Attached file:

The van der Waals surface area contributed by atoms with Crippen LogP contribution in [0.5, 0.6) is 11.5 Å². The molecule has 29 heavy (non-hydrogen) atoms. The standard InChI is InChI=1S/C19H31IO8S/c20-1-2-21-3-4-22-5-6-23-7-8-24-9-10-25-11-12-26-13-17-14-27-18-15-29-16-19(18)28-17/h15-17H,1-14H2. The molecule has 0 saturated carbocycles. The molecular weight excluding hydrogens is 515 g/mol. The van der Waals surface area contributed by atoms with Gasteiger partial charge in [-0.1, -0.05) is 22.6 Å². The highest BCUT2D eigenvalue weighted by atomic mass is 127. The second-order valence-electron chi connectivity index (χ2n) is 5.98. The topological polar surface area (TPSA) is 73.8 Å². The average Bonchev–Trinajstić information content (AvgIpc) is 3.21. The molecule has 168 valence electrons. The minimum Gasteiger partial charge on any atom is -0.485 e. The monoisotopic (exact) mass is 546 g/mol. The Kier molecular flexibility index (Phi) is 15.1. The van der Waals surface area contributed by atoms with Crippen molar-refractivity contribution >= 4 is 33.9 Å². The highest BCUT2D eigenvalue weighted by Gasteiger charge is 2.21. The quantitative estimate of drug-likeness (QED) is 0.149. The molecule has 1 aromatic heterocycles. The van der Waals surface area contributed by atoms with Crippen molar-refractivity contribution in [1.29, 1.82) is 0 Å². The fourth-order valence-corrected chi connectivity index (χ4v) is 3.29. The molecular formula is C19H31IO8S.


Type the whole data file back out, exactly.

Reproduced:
The van der Waals surface area contributed by atoms with Crippen LogP contribution in [0.5, 0.6) is 11.5 Å². The molecule has 29 heavy (non-hydrogen) atoms. The standard InChI is InChI=1S/C19H31IO8S/c20-1-2-21-3-4-22-5-6-23-7-8-24-9-10-25-11-12-26-13-17-14-27-18-15-29-16-19(18)28-17/h15-17H,1-14H2. The molecule has 0 saturated carbocycles. The molecular weight excluding hydrogens is 515 g/mol. The van der Waals surface area contributed by atoms with Gasteiger partial charge in [-0.1, -0.05) is 22.6 Å². The highest BCUT2D eigenvalue weighted by atomic mass is 127. The second-order valence-electron chi connectivity index (χ2n) is 5.98. The topological polar surface area (TPSA) is 73.8 Å². The average Bonchev–Trinajstić information content (AvgIpc) is 3.21. The molecule has 168 valence electrons. The minimum Gasteiger partial charge on any atom is -0.485 e. The monoisotopic (exact) mass is 546 g/mol. The Kier molecular flexibility index (Phi) is 15.1. The van der Waals surface area contributed by atoms with Crippen molar-refractivity contribution >= 4 is 33.9 Å². The highest BCUT2D eigenvalue weighted by Gasteiger charge is 2.21. The quantitative estimate of drug-likeness (QED) is 0.149. The molecule has 1 aromatic heterocycles. The van der Waals surface area contributed by atoms with Crippen molar-refractivity contribution in [1.29, 1.82) is 0 Å². The fourth-order valence-corrected chi connectivity index (χ4v) is 3.29. The molecular formula is C19H31IO8S.